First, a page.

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- 29 May 2023
- 27 Nov 2023
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After successfully completing this subject you should be able to:
- Understand the scope of counter-terrorism law in Australia and how these laws have been used to respond to the threat of terrorism
- Demonstrate knowledge about the elements of criminal offences for terrorism
- Understand the role, functions and powers of police and intelligence agencies when responding to terrorist threats
- Apply theories of prevention, due process, justice and human rights to counter-terrorism laws
- Understand and critically analyse the process by which Australia's counter-terrorism laws were enacted by the Commonwealth Parliament
- Critically analyse the impact of Australia's counter-terrorism laws on human rights and accountability
- Critically analyse the impact of Australia's counter-terrorism laws on due process and other key principles underlying the criminal justice system
- Understand and critically analyse the preventative elements of counter-terrorism and counter-radicalisation mechanisms.
- The Threat Landscape
- Defining Terrorism
- Theories of Prevention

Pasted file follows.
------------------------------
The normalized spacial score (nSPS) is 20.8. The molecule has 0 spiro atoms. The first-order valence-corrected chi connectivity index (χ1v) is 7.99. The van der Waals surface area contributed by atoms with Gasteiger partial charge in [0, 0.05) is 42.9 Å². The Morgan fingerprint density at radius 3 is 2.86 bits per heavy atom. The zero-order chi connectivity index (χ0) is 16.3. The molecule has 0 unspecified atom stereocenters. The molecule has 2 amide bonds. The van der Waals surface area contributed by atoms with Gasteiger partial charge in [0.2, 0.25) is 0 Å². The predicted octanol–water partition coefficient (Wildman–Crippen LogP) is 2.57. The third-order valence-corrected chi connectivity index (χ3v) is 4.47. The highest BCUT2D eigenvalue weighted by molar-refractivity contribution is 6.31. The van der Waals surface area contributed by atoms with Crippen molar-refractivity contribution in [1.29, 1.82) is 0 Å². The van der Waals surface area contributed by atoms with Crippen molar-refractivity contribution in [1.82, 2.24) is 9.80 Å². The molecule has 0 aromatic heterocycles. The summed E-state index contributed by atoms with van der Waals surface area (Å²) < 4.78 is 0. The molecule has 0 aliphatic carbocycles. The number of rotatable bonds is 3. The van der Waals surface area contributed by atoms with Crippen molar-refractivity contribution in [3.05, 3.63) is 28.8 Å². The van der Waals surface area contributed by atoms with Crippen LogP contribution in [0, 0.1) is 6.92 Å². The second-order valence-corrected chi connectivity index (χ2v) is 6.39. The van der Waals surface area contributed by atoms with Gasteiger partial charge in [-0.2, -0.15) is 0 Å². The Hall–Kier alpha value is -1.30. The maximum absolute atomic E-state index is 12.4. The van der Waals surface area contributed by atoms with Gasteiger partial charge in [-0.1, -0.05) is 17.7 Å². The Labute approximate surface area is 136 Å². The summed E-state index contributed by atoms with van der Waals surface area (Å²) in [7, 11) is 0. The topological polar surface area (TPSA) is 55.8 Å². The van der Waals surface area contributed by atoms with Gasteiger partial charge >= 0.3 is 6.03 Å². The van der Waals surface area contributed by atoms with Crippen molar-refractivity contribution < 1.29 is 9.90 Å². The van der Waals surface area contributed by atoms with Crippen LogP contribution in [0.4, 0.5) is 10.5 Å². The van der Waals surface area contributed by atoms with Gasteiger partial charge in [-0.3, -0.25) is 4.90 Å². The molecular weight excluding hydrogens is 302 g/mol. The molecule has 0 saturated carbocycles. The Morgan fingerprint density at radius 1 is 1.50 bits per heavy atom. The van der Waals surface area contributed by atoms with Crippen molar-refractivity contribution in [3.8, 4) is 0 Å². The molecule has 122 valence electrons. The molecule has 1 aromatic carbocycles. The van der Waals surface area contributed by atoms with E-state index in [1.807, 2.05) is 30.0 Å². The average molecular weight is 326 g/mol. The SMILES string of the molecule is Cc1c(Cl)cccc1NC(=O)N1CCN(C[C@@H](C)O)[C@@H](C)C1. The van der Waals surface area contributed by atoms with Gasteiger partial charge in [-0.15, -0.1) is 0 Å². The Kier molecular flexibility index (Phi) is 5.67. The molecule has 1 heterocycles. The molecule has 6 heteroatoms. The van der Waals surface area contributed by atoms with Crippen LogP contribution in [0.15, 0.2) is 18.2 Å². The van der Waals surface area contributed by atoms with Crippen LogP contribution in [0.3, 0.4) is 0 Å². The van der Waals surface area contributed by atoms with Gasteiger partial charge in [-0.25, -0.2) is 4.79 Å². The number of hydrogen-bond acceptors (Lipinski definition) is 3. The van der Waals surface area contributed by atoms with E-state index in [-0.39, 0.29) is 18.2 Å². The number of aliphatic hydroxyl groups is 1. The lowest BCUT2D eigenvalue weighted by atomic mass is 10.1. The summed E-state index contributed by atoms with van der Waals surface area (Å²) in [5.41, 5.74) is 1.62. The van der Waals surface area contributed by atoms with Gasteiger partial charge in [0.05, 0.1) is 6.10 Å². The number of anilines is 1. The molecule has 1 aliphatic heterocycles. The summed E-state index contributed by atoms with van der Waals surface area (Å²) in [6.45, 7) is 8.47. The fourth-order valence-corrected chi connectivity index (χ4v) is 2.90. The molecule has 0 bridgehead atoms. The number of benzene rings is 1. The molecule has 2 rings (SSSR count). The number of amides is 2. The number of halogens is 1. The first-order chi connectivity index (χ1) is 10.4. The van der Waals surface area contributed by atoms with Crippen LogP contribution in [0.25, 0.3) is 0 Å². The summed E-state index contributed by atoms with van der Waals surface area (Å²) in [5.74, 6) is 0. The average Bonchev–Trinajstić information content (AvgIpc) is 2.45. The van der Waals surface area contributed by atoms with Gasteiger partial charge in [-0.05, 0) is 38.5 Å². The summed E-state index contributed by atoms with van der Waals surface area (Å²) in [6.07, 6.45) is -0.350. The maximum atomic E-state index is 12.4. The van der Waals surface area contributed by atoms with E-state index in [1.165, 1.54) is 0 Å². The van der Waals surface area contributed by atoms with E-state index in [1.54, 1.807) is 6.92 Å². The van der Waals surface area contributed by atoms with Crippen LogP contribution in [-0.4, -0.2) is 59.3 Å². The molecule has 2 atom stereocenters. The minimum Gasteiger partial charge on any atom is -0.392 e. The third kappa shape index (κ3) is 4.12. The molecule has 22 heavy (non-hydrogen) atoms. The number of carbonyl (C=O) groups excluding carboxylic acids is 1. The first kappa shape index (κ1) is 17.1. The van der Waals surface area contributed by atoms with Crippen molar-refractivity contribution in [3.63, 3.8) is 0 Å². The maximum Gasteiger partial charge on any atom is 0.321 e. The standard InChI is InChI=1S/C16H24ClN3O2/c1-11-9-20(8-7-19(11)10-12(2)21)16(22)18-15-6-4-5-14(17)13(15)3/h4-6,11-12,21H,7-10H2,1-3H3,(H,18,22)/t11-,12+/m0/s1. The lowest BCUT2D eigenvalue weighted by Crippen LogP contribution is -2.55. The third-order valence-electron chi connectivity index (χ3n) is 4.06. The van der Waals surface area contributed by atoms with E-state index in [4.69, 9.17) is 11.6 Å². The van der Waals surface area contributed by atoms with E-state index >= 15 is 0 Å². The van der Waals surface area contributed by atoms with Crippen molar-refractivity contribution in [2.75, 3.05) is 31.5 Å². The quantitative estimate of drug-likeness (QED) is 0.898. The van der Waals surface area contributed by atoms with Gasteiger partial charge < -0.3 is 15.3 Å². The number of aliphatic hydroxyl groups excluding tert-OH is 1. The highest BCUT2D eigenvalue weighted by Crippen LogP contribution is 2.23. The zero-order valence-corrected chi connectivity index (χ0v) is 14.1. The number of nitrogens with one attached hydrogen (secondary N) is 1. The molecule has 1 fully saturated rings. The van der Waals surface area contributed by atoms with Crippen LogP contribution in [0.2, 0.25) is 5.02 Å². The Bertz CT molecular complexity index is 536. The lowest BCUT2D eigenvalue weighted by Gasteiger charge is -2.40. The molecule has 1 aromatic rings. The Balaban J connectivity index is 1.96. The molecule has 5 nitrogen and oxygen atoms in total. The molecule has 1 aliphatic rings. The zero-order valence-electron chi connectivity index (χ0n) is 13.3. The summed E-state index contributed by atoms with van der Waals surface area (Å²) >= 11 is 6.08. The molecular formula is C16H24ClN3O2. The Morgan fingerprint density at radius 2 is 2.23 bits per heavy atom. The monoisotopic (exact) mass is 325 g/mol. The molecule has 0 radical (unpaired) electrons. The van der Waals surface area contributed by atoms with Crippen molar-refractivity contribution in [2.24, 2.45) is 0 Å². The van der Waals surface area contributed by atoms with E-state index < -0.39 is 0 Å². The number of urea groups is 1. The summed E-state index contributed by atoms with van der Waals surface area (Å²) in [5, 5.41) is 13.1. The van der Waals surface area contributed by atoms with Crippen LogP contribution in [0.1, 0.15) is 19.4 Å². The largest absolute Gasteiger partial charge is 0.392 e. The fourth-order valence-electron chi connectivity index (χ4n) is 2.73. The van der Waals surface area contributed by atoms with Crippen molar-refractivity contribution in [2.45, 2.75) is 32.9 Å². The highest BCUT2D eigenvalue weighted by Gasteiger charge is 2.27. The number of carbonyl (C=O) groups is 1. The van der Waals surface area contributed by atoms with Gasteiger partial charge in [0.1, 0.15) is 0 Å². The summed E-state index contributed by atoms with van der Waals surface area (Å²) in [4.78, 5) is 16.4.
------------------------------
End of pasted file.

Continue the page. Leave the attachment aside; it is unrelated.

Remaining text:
- Terrorist Organisations
- Police Powers
- Foreign Fighters
- The Criminal Trial
- Intelligence Agencies
- Understanding Radicalisation
- Countering Violent Extremism
- Cyber-terrorism and Online Extremism
It is assumed that students have a working knowledge of the Australian legal system. This is provided by the core first-year courses CCJ12 Police, Courts & Criminal Law and CCJ13 Law, Government & Justice.
No additional requirements
This subject explains the laws introduced by the Australian government in response to terrorism, from those enacted in response to the 9/11 attacks to those recently passed in response to Islamic State. It focuses on theories of prevention, the impact of these laws on Australia's criminal justice system, and questions of accountability and human rights. The course also considers policy strategies for countering radicalisation and violent extremism.
In response to the threat of Islamic State, the Australian Government enacted many new counter-terrorism laws. These laws supplemented an already extensive legal framework which had been developed in response to 9/11 and subsequent terrorist attacks (including those in Bali, Madrid, and London). Australia's counter-terrorism laws have created many new criminal offences and dramatically expanded the investigative and surveillance powers of police and intelligence agencies.
This subject critically analyses the major areas of counter-terrorism law in Australia. It focuses on theories of prevention and the impact of these laws on Australia's criminal justice question, as well as questions of accountability and human rights. Criminal offences discussed in the course include those for advocating terrorism and preparing terrorist acts. Students will also learn about the expansive preventive powers of Australia's police and intelligence agencies. Finally, the course addresses policy strategies for countering radicalisation and violent extremism.
- Online Quizzes (20%)
- Short-Answer Assignment (50%)
- Final Exam (30%)
For textbook details check your university's handbook, website or learning management system (LMS).